U.S. govt says San Bernardino shooter’s visa file raised no red flags

There was no derogatory information in Malik’s application, visa officers had no grounds for ordering deeper investigations into her background

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State Department visa officers conducted all required security checks on Tashfeen Malik, one of two shooters in the San Bernardino massacre early this month, but found no “derogatory” information before granting her a visa to enter the United States in 2013, a person familiar with the documentation said.

The standard security inquiries include interagency counter-terrorism screening, fingerprint checks, facial recognition analysis and checks against worldwide U.S. consular records, a State Department source said.

Because there was no derogatory information in Malik’s application, visa officers had no grounds for ordering deeper investigations into her background, let alone blocking her entry when she arrived in the U.S. in December 2013, officials have said.

The latest disclosures will likely strengthen calls in Congress to toughen the procedure for issuing visas in order to spot militants applying to enter the U.S.

Pakistan-born Malik came to the United States under a K-1 “fiancee” visa. She was engaged at the time to Syed Farook, a U.S.-born citizen who together with Malik carried out the Dec. 2 shooting that killed 14 people.

Consular officers ran Malik’s name through U.S. government consular and intelligence data bases, the source familiar with the documentation said. State Department sources declined to enumerate all the tests conducted before Malik’s application was approved. The State Department source said the department was legally unable to discuss the contents of any individual’s file.

An individual’s application file contains records of which security checks were carried out and the results. None of the documents in Malik’s State Department file show any negative information was discovered during State Department security checks, the source familiar with the documentation said.

The State Department’s consular corps has come under criticism for allowing Malik entry, especially because a copy of her visa application file released earlier this month by the House of Representatives Judiciary Committee raised questions about whether she and Farook actually met in Makkah, Saudi Arabia, before coming to the U.S., as claimed on the application.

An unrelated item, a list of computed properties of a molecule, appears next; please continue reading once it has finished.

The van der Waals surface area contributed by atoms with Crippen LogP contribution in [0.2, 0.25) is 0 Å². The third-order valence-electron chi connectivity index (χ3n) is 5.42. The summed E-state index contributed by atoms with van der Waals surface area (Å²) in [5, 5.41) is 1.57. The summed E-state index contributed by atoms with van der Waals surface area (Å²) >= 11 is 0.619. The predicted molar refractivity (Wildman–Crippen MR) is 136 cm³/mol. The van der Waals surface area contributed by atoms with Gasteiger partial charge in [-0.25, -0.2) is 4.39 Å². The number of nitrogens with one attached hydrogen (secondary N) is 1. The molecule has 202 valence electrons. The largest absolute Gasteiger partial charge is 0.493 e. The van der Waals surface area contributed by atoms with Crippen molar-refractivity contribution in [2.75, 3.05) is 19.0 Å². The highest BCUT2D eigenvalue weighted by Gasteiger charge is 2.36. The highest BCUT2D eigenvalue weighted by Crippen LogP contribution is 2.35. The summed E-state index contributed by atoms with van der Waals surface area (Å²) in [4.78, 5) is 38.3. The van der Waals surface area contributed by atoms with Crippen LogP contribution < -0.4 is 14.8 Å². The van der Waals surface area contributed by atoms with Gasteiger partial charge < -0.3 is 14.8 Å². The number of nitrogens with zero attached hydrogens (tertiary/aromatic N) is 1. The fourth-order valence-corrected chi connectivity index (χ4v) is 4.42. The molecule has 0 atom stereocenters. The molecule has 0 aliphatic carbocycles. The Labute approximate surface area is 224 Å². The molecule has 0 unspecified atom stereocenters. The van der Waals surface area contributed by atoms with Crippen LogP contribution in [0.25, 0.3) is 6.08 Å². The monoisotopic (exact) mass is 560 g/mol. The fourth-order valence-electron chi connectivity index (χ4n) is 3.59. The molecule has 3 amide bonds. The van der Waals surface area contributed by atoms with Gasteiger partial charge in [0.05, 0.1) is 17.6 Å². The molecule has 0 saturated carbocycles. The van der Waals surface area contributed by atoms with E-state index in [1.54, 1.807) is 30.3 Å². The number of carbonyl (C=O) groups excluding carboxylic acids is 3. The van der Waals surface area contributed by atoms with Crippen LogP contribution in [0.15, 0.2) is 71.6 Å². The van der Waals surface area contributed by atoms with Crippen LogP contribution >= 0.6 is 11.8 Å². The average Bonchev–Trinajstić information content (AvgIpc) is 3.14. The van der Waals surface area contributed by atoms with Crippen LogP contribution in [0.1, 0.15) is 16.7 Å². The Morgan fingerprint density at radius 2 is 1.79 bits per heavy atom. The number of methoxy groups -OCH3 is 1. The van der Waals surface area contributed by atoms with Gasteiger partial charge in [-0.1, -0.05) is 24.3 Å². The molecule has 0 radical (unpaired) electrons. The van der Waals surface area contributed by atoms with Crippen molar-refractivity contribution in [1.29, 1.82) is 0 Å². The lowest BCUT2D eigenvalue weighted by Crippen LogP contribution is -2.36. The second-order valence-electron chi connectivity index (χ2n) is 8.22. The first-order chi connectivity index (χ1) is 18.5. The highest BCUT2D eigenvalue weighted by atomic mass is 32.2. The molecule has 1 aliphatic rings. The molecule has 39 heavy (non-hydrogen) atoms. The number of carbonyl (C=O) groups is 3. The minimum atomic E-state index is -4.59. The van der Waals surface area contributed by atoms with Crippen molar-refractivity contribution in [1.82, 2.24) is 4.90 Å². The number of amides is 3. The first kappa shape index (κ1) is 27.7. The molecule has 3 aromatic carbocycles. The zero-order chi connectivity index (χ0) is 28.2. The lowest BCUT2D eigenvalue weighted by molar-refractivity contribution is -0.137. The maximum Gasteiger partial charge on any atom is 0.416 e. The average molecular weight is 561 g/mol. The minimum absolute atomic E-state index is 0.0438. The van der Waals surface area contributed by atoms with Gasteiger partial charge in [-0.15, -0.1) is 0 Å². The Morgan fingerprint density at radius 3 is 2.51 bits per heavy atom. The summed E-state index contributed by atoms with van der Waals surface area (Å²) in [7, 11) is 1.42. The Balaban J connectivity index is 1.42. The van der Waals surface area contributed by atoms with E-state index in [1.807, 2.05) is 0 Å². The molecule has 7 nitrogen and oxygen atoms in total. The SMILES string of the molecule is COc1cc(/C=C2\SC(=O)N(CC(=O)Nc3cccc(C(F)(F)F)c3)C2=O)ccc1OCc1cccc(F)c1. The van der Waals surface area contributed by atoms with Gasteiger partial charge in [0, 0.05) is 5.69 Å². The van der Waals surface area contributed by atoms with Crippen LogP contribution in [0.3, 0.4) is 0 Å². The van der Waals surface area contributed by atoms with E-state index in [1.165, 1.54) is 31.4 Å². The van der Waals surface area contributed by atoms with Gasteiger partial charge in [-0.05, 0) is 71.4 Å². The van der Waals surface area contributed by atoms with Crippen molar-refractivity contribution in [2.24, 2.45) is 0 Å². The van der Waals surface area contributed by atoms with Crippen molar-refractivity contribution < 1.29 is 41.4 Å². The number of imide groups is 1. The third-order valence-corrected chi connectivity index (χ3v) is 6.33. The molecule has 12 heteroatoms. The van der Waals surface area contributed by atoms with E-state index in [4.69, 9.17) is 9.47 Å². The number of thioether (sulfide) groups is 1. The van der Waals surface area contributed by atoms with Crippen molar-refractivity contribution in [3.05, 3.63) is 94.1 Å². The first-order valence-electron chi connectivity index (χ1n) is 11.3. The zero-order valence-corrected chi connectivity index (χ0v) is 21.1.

Late on Wednesday, a State Department official told Reuters that department records show that Malik provided the necessary evidence to satisfy the requirement of an in-person meeting of an engaged couple before a fiancée visa is granted. The official said consular officers may request information such as engagement photos, passport entry/exit stamps or statements confirming time spent together to satisfy the requirement.

The official added that the Saudi Ministry of Interior confirmed through Saudi immigration records that both Farook and Malik were in Saudi Arabia between Oct. 1 and Oct. 6, 2013.

The State Department on Tuesday provided Malik’s complete visa file to congressional investigators looking into how Malik obtained her visa.

The file was more extensive than documents earlier sent to Congress by Homeland Security, according to three U.S. government sources familiar with both sets of the material.

The new records outline precisely what security checks were conducted on Malik before her visa was approved, including which U.S. government data bases were checked.

Despite those checks, another source familiar with the material said they did not entirely resolve questions as to whether Farook and Malik actually met in person before she traveled to the U.S.

Farook, in a statement submitted to support Malik’s visa application, said the couple first met in person and became engaged on Oct. 3, 2013, during the Haj pilgrimage to Mecca, according to the Homeland Security documents released by the House Judiciary Committee.

But information on the documents shows Malik did not receive her visa to enter Saudi Arabia until Oct. 5, 2013.

Farook held a Haj visa, dated Sept. 16, which allowed him to enter the Muslim holy city during the annual religious pilgrimage. But Malik did not hold a Haj visa, meaning she would have been barred from entering Mecca during the time claimed in the U.S. visa application.

Investigators have said that before entering the U.S., Malik had sent private messages via social media outlining her interest in Islamic militancy. But given that the messages were not posted publicly, officials say there is no way under current procedures that the messages could have been spotted by officials and raised questions about whether Malik should be granted a U.S. visa.

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